For some of us, there’s no such thing as too much Elvis; for others, two Elvises within two years are two Elvises too many. Yet it’s surprising that it has taken until the first quarter of the 21st century for Elvis’ story to shimmer, in any significant way, onto the big screen. In 2022, Austin Butler was the alluring, ever-spinning center of Baz Luhrmann’s kaleidoscope dazzler Elvis. And with her new film Priscilla, Sofia Coppola puts the focus on the woman who became Elvis’ wife, Priscilla Beaulieu, played with extraordinary grace by Cailee Spaeny. Elvis, in this case, is a satellite, a servant to her story, and he’s played by Australian actor Jacob Elordi. Still, the essence of Elvis is in him. And in these very different characterizations, Butler and Elordi are strangely in tune, chiming together as they seek the truth behind a man who will always be a mystery.
With Priscilla, arriving roughly a year after Luhrmann’s Elvis, Coppola gives us—albeit unintentionally—a movie that’s like an answer song, one of those mid- to late-20th century phenomena in which one work calls out to another. Think of Joni Mitchell adding a dash of hope to Neil Young’s melancholic “Sugar Mountain” with “The Circle Game,” or the Beach Boys sending a love note to the Ronettes’ “Be My Baby” via the silken waves of “Don’t Worry Baby.” There have been plenty of other screen Elvises: John Carpenter’s made-for-TV Elvis arrived in 1979, just two years after the singer’s death; it’s as if Kurt Russell, in his wondrous and moving performance, had managed to harness some remnants of the King’s electricity, a stray bolt or two he’d left behind on his hasty departure from Earth. Other Elvises came later: a dream figure, half-glimpsed in a mirror, as played by Val Kilmer in 1993's True Romance; Michael Shannon as an outlandish pompadoured political oddity in the 2016 Elvis & Nixon. But Elordi and Butler together get much closer to what we know of Elvis the man, flaws and all. It’s as if these movies, one following so closely upon the other, form a cosmic confluence in which two Elvises can finally sing to each other.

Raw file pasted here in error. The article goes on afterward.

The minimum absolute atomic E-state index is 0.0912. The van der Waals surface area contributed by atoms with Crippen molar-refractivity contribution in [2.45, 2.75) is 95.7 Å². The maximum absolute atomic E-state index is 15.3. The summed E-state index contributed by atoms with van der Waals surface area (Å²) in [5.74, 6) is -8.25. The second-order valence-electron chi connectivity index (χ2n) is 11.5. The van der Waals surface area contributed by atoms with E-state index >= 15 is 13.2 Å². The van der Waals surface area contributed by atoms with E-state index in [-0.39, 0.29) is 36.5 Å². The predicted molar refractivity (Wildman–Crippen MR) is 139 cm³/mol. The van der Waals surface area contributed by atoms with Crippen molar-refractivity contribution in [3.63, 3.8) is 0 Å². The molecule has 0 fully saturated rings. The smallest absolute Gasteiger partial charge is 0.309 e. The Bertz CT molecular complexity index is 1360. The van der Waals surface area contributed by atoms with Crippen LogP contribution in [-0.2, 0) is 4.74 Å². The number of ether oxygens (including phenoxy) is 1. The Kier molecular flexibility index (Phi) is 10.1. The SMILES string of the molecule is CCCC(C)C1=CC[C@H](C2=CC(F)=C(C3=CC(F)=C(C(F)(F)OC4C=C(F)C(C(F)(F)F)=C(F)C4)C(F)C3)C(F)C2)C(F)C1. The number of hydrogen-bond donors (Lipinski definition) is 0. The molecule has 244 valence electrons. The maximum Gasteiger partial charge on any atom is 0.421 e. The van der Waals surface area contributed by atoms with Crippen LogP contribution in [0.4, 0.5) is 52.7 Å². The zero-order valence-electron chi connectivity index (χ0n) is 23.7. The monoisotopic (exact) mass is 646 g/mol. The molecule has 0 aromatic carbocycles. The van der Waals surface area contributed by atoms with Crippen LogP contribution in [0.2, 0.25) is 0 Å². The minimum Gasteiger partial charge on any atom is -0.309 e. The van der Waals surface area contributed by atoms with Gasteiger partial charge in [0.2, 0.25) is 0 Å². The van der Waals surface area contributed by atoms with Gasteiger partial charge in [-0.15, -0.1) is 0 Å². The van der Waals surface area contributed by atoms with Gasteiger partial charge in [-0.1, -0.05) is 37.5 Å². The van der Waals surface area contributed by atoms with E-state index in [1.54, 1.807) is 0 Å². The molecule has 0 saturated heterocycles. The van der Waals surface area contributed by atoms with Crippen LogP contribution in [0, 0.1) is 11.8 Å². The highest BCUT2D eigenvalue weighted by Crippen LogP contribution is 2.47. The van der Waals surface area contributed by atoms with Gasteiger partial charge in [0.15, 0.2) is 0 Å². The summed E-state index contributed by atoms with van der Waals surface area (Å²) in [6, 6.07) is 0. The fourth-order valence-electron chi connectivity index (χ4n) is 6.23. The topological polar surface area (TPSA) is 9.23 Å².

In some ways, Butler’s Elvis has it easier. Through much of Luhrmann’s movie, he’s a swaggering god, grabbing at any opportunity tossed his way. In the beginning he’s an ambitious youth, strutting down the street, swinging a lunch box in one hand and a guitar in the other. The neighborhood kids stare at him, some jeer at him: who does he think he is, with his licorice-sheen coif, his practiced air of confidence? But there's a nervousness about him too, and in Elvis, we see him falling under the possessive sway of Colonel Tom Parker (played by Tom Hanks, whose unplaceable accent became the chief complaint about his performance, when it was really his greasy, calculating leer that made this characterization feel spiritually accurate). When Butler’s Elvis takes the stage in an early scene, shimmying before his audience in a drapey pink suit, he surveys the crowd with a mix of gratitude and greed. His glittering eyes tell the story: He can’t believe how much they love him, but he’ll take it all, thank you very much.